Sunday, August 25, 2013

Island Time

We've had a relaxing week set to the pace of island time.  Pender is one of the small islands that pepper the waters between our Big Island and the rest of Canada.  Like most (all?) of the small islands it is a haven for organic farmers, musicians, writers, artists and ocean seeking vacationers.

As such, the true "islanders" at the farmer's market scoffed at my "big city" ways.  I needed to slow down my pace of shopping, chat with the farmers and enjoy being on island time.  It was a pace that reminded me of Maynooth, and suited us all very nicely.  Now we're just left wondering if our budget would stretch far enough to buy our own little piece island!

Enjoying the view.

Taking a hike with Auntie Claire.
And to embrace the hippy side of Pender Island I am doing a second blog on the most hippy of activities... SPROUTING!

I did an earlier blog on sprouting for salads and sandwiches, but this blog is something altogether different.  After Uliana's fussiness to any beans that I ate (through my milk) this spring, we switched to eating lentils.  When I was chatting about this with my doctor, she suggested that I try sprouting beans.  It worked great!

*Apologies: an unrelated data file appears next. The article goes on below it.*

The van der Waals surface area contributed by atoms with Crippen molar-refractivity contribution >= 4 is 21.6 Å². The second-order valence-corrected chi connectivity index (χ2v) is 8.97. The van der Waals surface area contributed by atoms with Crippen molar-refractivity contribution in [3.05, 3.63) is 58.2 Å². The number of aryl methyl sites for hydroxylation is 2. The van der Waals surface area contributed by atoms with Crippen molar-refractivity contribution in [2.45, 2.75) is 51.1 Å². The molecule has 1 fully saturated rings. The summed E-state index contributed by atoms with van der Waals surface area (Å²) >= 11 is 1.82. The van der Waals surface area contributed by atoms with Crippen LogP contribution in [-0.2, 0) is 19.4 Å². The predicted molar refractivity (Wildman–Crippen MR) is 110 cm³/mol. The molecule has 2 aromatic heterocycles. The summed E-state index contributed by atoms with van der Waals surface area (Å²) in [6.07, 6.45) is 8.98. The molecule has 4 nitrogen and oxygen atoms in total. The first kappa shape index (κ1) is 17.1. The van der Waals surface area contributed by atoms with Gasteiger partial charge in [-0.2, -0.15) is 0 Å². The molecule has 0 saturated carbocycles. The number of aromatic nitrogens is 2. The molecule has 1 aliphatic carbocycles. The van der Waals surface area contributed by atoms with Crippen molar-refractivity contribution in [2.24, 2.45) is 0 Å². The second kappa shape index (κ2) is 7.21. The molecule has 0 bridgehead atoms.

As it turns out, sprouting beans before cooking them has all sorts of advantages.  Basically it turns the complex "starchy" storage carbs in beans into easier to digest "vegetables" carbs.  It also gets rid of enzyme inhibitors that help them to store well, but aren't so good for us to eat. So sprouting makes beans much easier on our digestive system, it helps to beef up our vegetable load (who couldn't use some more vegetables?), and it makes the proteins more readily available for the body.